School of Social Sciences
Faculty of Arts
Tim Legrand joined the Department of Politics and International Relations in July 2018. He has previously held research and lecturing positions in the National Security College at the Australian National University, the ARC Centre of Excellence in Policing and Security at Griffith University, and also held visiting research fellowships at the Institut d'Études Politiques de Paris (Sciences Po), Johns Hopkins University, the University of East Anglia and The University of Stockholm. His PhD in Political Science, funded by the Economic and Social Research Council, was awarded by the University of Birmingham in 2008.
Tim is adjunct Associate Professor of Public Policy at the Centre for Governance and Policy Analysis at the University of Canberra, Co-Convenor of the APSA Policy Studies Research Group, and Secretary-Treasurer of the Australian Political Studies Association.
My research is concerned with national and international dimensions of security decision–making, particularly in transnational networks and institutions. Theoretically, this is informed by a broadly critical approach to substantive issues such as cyber–security and critical infrastructure, terrorism, political violence and political exclusion. This research is distinctive in its cross-pollination of public administration (law, sociology and public policy) literatures and International Relations (critical security studies, global governance) perspectives to navigate the complex terrain of security in domestic and international spaces.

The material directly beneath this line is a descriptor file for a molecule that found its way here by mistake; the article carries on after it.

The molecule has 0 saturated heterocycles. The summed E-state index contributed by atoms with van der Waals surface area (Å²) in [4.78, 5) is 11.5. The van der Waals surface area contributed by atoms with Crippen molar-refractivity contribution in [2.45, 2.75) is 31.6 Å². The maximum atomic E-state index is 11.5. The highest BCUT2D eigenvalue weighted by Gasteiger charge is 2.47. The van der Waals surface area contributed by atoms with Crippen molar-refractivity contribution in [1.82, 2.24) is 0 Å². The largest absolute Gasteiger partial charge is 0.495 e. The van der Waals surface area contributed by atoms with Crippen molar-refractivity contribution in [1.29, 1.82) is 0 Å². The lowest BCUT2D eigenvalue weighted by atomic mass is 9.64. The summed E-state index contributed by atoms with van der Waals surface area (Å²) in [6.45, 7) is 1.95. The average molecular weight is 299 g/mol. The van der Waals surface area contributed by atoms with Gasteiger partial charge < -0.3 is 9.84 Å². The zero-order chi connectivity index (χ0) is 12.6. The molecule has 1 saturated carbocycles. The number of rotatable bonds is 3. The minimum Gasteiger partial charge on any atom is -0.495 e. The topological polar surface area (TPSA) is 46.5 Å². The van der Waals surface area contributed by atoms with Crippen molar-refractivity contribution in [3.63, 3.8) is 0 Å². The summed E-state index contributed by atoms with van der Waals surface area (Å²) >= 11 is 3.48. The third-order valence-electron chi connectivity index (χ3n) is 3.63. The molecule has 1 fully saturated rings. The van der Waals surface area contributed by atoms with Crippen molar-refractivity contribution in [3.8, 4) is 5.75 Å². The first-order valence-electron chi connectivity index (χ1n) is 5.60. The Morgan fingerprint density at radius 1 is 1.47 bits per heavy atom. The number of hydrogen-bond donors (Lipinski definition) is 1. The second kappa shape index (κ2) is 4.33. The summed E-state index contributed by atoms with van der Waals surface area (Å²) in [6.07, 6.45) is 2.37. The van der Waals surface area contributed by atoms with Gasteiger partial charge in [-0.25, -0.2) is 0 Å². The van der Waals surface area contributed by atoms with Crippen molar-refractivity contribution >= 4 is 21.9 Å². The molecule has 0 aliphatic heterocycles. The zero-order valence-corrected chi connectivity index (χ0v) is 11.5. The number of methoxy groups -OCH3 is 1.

This research informs a wide range of government engagements. Within Australia, I have presented my work to the Department of Foreign Affairs & Trade, The Department of Home Affairs, Department of Defence, Australian Federal Police and Prime Minister & Cabinet. In the UK, I have been invited to present work to the Home Office and Foreign & Commonwealth Office. My work has also formed the basis of submissions to a Queensland Parliamentary committee, the COAG Review of Counter-Terrorism Legislation (2012) and the Commonwealth Independent National Security Legislation Monitor. In 2013 I was appointed as an expert advisor to an Inquiry by the Commonwealth Inspector of Transport Security on aviation and maritime security.
The Proscription Project